Yeah, I guess my perception of it is different. This is my first run with this whole process, but I feel with all the critics groups that's been happening, with all awards that have been happening, you really do see different movies being celebrated for different reasons, and it's, I mean "Zero Dark Thirty" hasn't even been released yet and it's…

 

Kind of unstoppably mowing down awards, yeah.

 

It is, and it's also just so exciting to see. I mean I feel that it exists in this way that ... it exists in a world where "Lincoln" can also exist and you can also appreciate. So I feel like, I mean I personally feel like there are a lot of incredible movies this season. I don't, I think that there could always be more distribution. There could always be more of a reach for many of us, especially independent movies. But I think there's some great, great films out right now, and just this year has been an incredible year for film.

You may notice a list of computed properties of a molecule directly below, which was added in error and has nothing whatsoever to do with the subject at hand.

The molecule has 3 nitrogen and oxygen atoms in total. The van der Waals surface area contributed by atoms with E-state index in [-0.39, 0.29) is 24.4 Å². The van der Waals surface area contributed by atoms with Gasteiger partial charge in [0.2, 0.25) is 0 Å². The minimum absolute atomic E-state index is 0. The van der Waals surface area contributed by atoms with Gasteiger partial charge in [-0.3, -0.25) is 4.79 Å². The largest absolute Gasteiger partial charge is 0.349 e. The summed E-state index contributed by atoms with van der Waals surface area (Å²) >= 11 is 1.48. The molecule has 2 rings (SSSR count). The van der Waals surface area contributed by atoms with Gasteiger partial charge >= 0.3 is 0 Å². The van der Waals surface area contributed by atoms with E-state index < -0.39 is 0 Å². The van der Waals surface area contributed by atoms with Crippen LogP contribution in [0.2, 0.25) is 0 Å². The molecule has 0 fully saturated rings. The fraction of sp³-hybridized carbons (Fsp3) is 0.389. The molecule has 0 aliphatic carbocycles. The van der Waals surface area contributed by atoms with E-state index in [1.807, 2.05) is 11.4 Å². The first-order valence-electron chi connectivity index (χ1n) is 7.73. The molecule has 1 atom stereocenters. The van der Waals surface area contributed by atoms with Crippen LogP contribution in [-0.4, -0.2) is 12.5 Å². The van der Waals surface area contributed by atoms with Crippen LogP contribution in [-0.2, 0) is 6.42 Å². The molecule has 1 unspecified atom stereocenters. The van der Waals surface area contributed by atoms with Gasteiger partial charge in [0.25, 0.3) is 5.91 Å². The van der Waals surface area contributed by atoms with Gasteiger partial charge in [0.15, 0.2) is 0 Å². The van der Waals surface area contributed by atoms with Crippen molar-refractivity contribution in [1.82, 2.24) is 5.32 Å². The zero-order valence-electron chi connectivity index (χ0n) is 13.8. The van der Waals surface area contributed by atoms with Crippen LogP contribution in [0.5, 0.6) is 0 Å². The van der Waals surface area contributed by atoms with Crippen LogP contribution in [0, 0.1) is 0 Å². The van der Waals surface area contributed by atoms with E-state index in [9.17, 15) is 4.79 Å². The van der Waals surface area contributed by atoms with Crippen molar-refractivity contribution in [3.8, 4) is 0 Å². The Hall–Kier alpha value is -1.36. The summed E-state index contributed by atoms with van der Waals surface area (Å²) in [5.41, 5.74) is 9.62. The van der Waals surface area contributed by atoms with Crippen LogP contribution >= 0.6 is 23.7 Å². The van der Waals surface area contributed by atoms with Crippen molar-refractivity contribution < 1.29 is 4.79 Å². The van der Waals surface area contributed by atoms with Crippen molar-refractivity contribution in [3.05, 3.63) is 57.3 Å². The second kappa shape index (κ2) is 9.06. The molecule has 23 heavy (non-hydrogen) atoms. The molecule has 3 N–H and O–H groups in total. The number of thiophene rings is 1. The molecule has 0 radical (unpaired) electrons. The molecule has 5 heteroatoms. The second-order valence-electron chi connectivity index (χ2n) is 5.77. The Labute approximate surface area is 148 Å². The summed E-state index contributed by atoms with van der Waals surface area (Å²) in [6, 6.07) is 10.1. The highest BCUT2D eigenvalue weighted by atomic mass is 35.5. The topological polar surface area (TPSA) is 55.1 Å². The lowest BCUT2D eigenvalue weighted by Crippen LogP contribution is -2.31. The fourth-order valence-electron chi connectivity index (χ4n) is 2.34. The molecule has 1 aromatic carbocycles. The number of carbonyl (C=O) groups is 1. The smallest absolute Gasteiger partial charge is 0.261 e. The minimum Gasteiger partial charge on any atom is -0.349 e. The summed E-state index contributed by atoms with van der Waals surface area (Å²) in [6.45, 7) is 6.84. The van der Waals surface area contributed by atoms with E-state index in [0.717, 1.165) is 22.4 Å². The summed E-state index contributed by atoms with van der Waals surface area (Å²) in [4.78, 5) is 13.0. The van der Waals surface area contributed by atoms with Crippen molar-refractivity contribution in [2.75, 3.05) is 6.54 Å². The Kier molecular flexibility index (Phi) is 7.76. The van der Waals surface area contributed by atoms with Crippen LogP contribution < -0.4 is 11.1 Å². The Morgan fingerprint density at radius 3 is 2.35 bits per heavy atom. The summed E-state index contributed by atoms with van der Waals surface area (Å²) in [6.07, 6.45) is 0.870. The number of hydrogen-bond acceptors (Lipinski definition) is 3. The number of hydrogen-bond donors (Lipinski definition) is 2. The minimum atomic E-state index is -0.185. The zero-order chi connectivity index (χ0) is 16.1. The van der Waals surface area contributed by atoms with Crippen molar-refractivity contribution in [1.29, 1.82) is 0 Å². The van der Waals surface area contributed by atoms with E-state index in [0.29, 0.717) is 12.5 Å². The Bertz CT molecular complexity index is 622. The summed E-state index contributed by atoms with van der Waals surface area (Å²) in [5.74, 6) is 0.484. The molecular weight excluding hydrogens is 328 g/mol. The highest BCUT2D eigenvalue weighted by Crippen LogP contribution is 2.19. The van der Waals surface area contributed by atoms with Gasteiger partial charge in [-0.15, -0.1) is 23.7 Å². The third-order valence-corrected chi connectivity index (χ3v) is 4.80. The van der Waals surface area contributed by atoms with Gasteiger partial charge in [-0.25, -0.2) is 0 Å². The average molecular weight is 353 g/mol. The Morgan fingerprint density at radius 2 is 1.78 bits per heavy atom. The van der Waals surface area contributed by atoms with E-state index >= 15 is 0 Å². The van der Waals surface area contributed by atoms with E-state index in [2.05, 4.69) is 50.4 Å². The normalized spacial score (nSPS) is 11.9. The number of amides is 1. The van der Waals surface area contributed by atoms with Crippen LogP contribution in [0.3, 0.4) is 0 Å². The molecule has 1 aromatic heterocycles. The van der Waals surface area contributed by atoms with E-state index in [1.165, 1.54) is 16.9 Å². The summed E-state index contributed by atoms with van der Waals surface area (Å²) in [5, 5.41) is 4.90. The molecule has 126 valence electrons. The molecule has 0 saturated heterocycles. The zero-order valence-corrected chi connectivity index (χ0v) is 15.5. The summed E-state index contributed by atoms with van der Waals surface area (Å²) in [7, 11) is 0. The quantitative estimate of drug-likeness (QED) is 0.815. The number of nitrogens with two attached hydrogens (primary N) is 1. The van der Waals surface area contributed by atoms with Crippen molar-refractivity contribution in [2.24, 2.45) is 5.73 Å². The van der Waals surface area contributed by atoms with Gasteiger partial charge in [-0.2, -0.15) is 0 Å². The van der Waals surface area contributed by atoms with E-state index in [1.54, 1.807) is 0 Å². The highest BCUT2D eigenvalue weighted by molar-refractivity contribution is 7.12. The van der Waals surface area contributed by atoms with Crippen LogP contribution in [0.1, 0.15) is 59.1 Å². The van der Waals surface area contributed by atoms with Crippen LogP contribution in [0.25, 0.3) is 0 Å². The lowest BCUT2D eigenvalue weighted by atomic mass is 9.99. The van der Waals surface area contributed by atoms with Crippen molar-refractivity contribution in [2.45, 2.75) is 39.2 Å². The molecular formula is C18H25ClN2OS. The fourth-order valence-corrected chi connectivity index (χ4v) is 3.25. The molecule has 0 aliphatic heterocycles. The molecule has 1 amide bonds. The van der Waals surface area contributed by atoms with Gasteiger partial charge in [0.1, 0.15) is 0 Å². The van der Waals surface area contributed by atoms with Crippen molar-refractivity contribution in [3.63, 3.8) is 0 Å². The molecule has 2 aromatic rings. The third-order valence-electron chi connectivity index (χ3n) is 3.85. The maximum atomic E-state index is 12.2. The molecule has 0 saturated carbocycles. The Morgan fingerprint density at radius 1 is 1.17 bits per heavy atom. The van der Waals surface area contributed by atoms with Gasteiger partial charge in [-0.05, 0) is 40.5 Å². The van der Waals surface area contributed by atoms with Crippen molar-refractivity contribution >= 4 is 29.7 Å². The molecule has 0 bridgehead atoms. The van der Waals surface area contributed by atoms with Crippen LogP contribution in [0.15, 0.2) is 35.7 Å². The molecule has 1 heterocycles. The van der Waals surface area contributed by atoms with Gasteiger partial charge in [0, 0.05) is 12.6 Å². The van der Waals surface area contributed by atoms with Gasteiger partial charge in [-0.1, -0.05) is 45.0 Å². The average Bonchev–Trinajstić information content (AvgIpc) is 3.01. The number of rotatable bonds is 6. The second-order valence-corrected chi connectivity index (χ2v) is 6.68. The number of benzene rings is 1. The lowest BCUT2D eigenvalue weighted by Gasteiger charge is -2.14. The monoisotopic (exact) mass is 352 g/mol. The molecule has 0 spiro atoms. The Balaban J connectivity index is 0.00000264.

And the distribution and the acclaim for "Beasts" is, as your friend says, the win you'll take?

 

Yeah, I will take that win. Absolutely. Just being able to honestly make the movie, get your first screenplay made, it is a win that I don't know who else that happens, I mean that happens so rarely. And to have been able to make it with my best friends and have it be the story that we all wanted to tell was just ... that was incredible.

 

"Beasts of the Southern Wild" is on DVD and Blu-Ray. Want more Movies? Be sure to like MSN Movies Facebook and follow MSN Movies Twitter.